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DLF jumps on bargain hunting

capital market | Mumbai | February 15, 2014 20:27 IST

DLF jumped 4.39% at Rs 222.35 at 15:04 IST on BSE on bargain hunting after the stock slumped 11.89% in the preceding three sessions to Rs 213 on 10 October 2012 from a recent high of Rs 241.75 on 5 October 2012.

Meanwhile, the BSE Sensex was up 157.27 points, or 0.84%, to 18,788.37.

On BSE, 13.46 lakh shares were traded in the counter as against an average daily volume of 6.63 lakh shares in the past one quarter.

The stock hit a high of Rs 222.60 and a low of Rs 212 so far during the day. The stock had hit a 52-week high of Rs 261.35 on 22 February 2012. The stock had hit a 52-week low of Rs 169.55 on 4 June 2012.

The stock had outperformed the market over the past one month till 10 October 2012, rising 5.42% compared with the Sensex's 4.86% rise. The scrip had, however, underperformed the market in past one quarter, sliding 0.84% as against Sensex's 5.75% rise.

India's largest real estate company by market capitalisation has an equity capital of Rs 339.71 crore. Face value per share is Rs 2.

The recent decline in shares of DLF was triggered by concerns of corporate governance after anti-corruption activist Arvind Kejriwal charged the company of favouring Robert Vadra, son-in-law of Congress chief Sonia Gandhi, with easy loans for some undue gains.

India Against Corruption (IAC) activist-turned-politician Arvind Kejriwal on Tuesday, 9 October 2012, stated that DLF had received large favours from the Congress-ruled Haryana state government over the past few years and added that the company's business links with Congress chief Sonia Gandhi's son-in-law Robert Vadra were responsible for the favourable treatment.

Besides, Kejriwal claimed that Vadra's company, North India IT Parks Pvt Ltd, had acquired 50% equity in DLF SEZ Holding Pvt Ltd on 13 October 2008 for Rs 25 lakh and sold it back to DLF in 2009. It must be found out at what price Vadra sold the 2.5 lakh shares he bought for Rs 10 each. It must be at a much higher rate, Kejriwal said.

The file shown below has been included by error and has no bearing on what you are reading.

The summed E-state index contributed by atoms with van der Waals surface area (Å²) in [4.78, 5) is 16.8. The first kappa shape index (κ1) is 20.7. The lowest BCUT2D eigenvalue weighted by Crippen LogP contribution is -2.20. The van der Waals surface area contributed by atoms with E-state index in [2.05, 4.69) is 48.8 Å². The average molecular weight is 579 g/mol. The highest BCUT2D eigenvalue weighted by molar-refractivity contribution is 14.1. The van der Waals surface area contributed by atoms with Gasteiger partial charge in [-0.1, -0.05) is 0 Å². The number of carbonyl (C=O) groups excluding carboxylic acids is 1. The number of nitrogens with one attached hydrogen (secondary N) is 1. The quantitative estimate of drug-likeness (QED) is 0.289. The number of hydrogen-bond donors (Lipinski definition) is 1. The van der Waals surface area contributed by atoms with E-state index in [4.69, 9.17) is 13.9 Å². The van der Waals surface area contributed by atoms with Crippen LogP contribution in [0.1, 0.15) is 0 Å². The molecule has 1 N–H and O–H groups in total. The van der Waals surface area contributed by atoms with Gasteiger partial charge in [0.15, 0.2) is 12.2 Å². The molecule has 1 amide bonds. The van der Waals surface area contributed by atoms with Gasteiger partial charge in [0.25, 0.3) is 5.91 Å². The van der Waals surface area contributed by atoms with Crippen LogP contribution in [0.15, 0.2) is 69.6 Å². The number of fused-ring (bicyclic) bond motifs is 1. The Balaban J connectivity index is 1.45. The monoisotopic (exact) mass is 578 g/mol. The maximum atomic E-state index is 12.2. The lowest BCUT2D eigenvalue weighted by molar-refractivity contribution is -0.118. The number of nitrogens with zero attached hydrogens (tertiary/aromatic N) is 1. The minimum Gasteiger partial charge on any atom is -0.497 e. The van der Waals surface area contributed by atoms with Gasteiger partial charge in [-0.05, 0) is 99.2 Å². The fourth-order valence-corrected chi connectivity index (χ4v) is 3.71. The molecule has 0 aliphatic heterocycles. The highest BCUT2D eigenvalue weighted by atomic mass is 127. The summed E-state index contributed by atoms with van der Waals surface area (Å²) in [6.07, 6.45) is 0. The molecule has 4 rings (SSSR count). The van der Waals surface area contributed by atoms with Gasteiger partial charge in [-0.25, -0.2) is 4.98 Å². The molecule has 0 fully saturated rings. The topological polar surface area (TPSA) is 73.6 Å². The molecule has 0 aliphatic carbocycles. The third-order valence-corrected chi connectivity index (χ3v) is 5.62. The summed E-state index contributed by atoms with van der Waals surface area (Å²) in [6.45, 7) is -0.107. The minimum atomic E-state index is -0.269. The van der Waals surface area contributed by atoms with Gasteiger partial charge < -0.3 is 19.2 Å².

DLF immediately issued a statement saying that the company has neither sought nor enjoyed any special favours from the state government of Haryana and all developments of DLF undertaken over the last four decades are strictly in compliance with all applicable laws, rules and regulations with an adherence to the highest ethical standards.

DLF clarified that it got 350 acres of land in Gurgaon through an international competitive tender and had not purchased land in Manesar as alleged by Kejriwal. The firm said Robert Vadra's North India IT Parks acquired 50% stake in DLF SEZ Holdings in 2008 at a face value of Rs 2.5 lakh and the stake was bought back from it in 2009 at the same price. No benefit or gain was made by Vadra or DLF, the company's statement said. Vadra neither had nor has any interest in the various SEZs of DLF in any manner, DLF said.

Last week, Kejriwal had accused DLF of giving unsecured interest-free loans to Vadra and his companies, using which the latter bought apartments in some premium residential projects built by the company at hefty discounts and also bought into a hotel joint venture. He charged Vadra of profiting to the tune of Rs 500 crore from the DLF dealings and suggested that this was quid pro quo for helping the company. Soon after the allegations of improper dealing with Vadra, DLF on Saturday, 6 October 2012, had released a statement explaining its dealings with Vadra to show that they were above board.

DLF's consolidated net profit fell 18.3% to Rs 292.79 crore on 10.1% decline in net sales to Rs 2197.71 crore in Q1 June 2012 over Q1 June 2011.

DLF's primary business is development of residential, commercial and retail properties.

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